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English voice-over in Danish accent

Danish voice-over and subtitling agency
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Danish accent voice-over recording services

As an established Voice-Over Agency and Subtitling Studios, Matinée has been providing Danish accent voice-over production services for over 25 years, from our base in Reading. We offer a selection of the very best Danish voice talent, at a price you can afford.

We can supply and record Danish accent voice-over artists, for documentary, advertising, corporate video, eLearning or telephone message prompts. Just send us the script and we'll record it wild, or to picture at no extra cost.  Then we'll deliver the audio back to you within a very short time frame, via FTP, and in any file format you require.

Check out our FAQs for more information about voice-over recordings in Danish accent. For the latest pricing, and to check the availability of our Danish accent voice-artists, contact us today on +44(0)118 958 4934, or email

Foreign accent voice selection in just three easy steps:
1.   browse the voice-over demos below and click Play to audition each casting sample
2.   choose the voice(s) you like and click 'Add' to your Quick Quote, or Download a copy
3.   complete the Quick Quote and we’ll check availability and costs, with a response in just 1 hour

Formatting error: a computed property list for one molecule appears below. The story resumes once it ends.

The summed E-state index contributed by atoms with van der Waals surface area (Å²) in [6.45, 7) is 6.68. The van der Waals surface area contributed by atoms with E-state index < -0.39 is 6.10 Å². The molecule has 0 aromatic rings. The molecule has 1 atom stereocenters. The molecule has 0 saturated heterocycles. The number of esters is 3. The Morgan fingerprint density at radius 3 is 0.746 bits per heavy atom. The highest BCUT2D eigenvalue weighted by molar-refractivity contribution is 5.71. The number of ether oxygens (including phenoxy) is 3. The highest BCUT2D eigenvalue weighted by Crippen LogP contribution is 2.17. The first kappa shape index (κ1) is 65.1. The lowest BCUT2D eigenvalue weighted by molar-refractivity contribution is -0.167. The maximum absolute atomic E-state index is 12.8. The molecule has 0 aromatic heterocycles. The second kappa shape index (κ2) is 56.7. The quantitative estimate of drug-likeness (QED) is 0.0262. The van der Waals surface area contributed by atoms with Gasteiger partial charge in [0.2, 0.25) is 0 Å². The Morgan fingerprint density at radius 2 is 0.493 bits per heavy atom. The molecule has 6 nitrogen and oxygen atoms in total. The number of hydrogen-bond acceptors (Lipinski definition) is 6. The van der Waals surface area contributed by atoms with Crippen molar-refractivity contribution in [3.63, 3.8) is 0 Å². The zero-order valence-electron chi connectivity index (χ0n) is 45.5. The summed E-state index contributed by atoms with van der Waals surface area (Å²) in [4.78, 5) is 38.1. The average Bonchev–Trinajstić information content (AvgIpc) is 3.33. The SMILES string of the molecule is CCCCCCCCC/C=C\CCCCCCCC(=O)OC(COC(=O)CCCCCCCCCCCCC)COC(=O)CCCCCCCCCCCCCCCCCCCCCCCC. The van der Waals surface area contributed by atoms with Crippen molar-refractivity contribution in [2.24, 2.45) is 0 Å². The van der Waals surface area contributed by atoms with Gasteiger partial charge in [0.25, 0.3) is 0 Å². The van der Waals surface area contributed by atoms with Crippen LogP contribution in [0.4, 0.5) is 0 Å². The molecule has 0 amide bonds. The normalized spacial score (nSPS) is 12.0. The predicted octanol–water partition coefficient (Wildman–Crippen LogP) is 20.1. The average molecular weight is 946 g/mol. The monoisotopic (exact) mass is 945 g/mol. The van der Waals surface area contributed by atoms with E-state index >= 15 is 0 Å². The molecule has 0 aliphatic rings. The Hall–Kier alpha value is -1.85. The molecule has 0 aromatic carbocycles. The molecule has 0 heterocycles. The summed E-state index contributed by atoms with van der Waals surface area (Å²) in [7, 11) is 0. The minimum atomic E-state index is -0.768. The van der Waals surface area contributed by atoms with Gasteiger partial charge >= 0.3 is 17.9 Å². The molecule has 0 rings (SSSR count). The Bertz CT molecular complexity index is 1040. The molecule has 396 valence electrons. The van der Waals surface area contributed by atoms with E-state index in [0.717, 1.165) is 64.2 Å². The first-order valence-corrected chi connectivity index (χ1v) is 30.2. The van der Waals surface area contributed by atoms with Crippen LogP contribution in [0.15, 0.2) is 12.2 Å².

If you require a voice-over in Danish, rather than English in Danish accent, please follow this link

English Voice-over in a Danish Accent for Link TV

LinkTV is a non-commercial progressive American satellite television network providing “diverse perspectives on world and national issues.” This is a video promoting their Show “Borgen”.

Andeas- K recorded in Danish English, and delivered his voice in a rich, deep, authoritative, warm tone.

Origins of the Danish language and accent

Danish voiceover talent agency

Danish is a Germanic language and it originates from Old Norse, which was the language spoken by the Germanic people who lived in Scandinavia when it was controlled by the Vikings. It said to come from East Norse, along with Swedish. Danish, Swedish and Norwegian, can be mutually understood.

Danish is not a country that has varied speech norms, unlike its neighbours, more than a quarter of the population live in and around the capital Copenhagen. This means that around the Copenhagen area, there aren’t a lot of differences in dialect.

However, outside the capital, there are three main dialects which are:

  • Insular Danish, which includes the Danish Islands. It is spoken on all six islands, which include Zealand and Funen. There are differences in gender and accent between insular Danish and traditional Danish.
  • Jutlandic, is divided into Southern, Western and Eastern. The Southern dialect is distinct from standard Danish. There are also a further 20 dialects on Jutland alone. One of the dialects, called Sonderjysk is said to be very difficult for other Danish speakers to understand.
  • Bornholmsk, which is a dialect from the island of Bornholm, which is in the Baltic sea. There is some Swedish influence in the dialect in the North of the island. This is due to the fact that Sweden gained control of the region in 1658, although it was returned to Danish rule two years later. There are some pronunciation differences between regions, but they are all mutually intelligible.
  • To hear someone talking English with a Danish accent, listen to footballer, Christian Eriksen’s first interview with Spurs football club. You can hear his Danish accent really well.